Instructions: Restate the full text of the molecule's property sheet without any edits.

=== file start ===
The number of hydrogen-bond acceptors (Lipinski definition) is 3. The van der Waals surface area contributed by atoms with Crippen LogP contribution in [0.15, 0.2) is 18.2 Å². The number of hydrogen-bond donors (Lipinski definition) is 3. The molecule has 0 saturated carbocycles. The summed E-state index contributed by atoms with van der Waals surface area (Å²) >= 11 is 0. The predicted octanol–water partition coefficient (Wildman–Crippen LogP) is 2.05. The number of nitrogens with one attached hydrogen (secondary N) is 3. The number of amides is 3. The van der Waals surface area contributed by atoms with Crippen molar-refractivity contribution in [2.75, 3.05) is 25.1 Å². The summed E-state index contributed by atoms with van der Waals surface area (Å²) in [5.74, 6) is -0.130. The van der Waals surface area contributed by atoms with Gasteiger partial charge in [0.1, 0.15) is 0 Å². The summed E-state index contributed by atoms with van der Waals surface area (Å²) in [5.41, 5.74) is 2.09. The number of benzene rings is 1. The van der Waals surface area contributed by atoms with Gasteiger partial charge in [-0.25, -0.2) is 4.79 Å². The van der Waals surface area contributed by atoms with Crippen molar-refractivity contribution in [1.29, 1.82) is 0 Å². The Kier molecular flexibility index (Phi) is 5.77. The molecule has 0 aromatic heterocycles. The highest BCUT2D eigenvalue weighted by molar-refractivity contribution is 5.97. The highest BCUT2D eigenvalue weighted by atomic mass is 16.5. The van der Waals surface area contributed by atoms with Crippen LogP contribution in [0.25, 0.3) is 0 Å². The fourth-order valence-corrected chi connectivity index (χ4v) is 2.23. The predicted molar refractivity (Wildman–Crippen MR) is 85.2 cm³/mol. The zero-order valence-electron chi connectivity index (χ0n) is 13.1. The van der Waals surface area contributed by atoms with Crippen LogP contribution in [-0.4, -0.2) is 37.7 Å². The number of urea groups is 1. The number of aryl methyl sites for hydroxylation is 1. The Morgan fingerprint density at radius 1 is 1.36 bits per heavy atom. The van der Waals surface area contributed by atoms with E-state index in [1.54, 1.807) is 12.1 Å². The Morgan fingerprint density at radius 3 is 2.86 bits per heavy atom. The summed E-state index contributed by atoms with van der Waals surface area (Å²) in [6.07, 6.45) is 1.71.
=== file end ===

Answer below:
The number of hydrogen-bond acceptors (Lipinski definition) is 3. The van der Waals surface area contributed by atoms with Crippen LogP contribution in [0.15, 0.2) is 18.2 Å². The number of hydrogen-bond donors (Lipinski definition) is 3. The molecule has 0 saturated carbocycles. The summed E-state index contributed by atoms with van der Waals surface area (Å²) >= 11 is 0. The predicted octanol–water partition coefficient (Wildman–Crippen LogP) is 2.05. The number of nitrogens with one attached hydrogen (secondary N) is 3. The number of amides is 3. The van der Waals surface area contributed by atoms with Crippen molar-refractivity contribution in [2.75, 3.05) is 25.1 Å². The summed E-state index contributed by atoms with van der Waals surface area (Å²) in [5.74, 6) is -0.130. The van der Waals surface area contributed by atoms with Gasteiger partial charge in [0.1, 0.15) is 0 Å². The summed E-state index contributed by atoms with van der Waals surface area (Å²) in [5.41, 5.74) is 2.09. The number of benzene rings is 1. The van der Waals surface area contributed by atoms with Gasteiger partial charge in [-0.25, -0.2) is 4.79 Å². The van der Waals surface area contributed by atoms with Crippen molar-refractivity contribution in [1.29, 1.82) is 0 Å². The Kier molecular flexibility index (Phi) is 5.77. The molecule has 0 aromatic heterocycles. The highest BCUT2D eigenvalue weighted by molar-refractivity contribution is 5.97. The highest BCUT2D eigenvalue weighted by atomic mass is 16.5. The van der Waals surface area contributed by atoms with Crippen LogP contribution in [0.25, 0.3) is 0 Å². The fourth-order valence-corrected chi connectivity index (χ4v) is 2.23. The predicted molar refractivity (Wildman–Crippen MR) is 85.2 cm³/mol. The zero-order valence-electron chi connectivity index (χ0n) is 13.1. The van der Waals surface area contributed by atoms with Crippen LogP contribution in [-0.4, -0.2) is 37.7 Å². The number of urea groups is 1. The number of aryl methyl sites for hydroxylation is 1. The Morgan fingerprint density at radius 1 is 1.36 bits per heavy atom. The van der Waals surface area contributed by atoms with E-state index in [1.54, 1.807) is 12.1 Å². The Morgan fingerprint density at radius 3 is 2.86 bits per heavy atom. The summed E-state index contributed by atoms with van der Waals surface area (Å²) in [6.07, 6.45) is 1.71.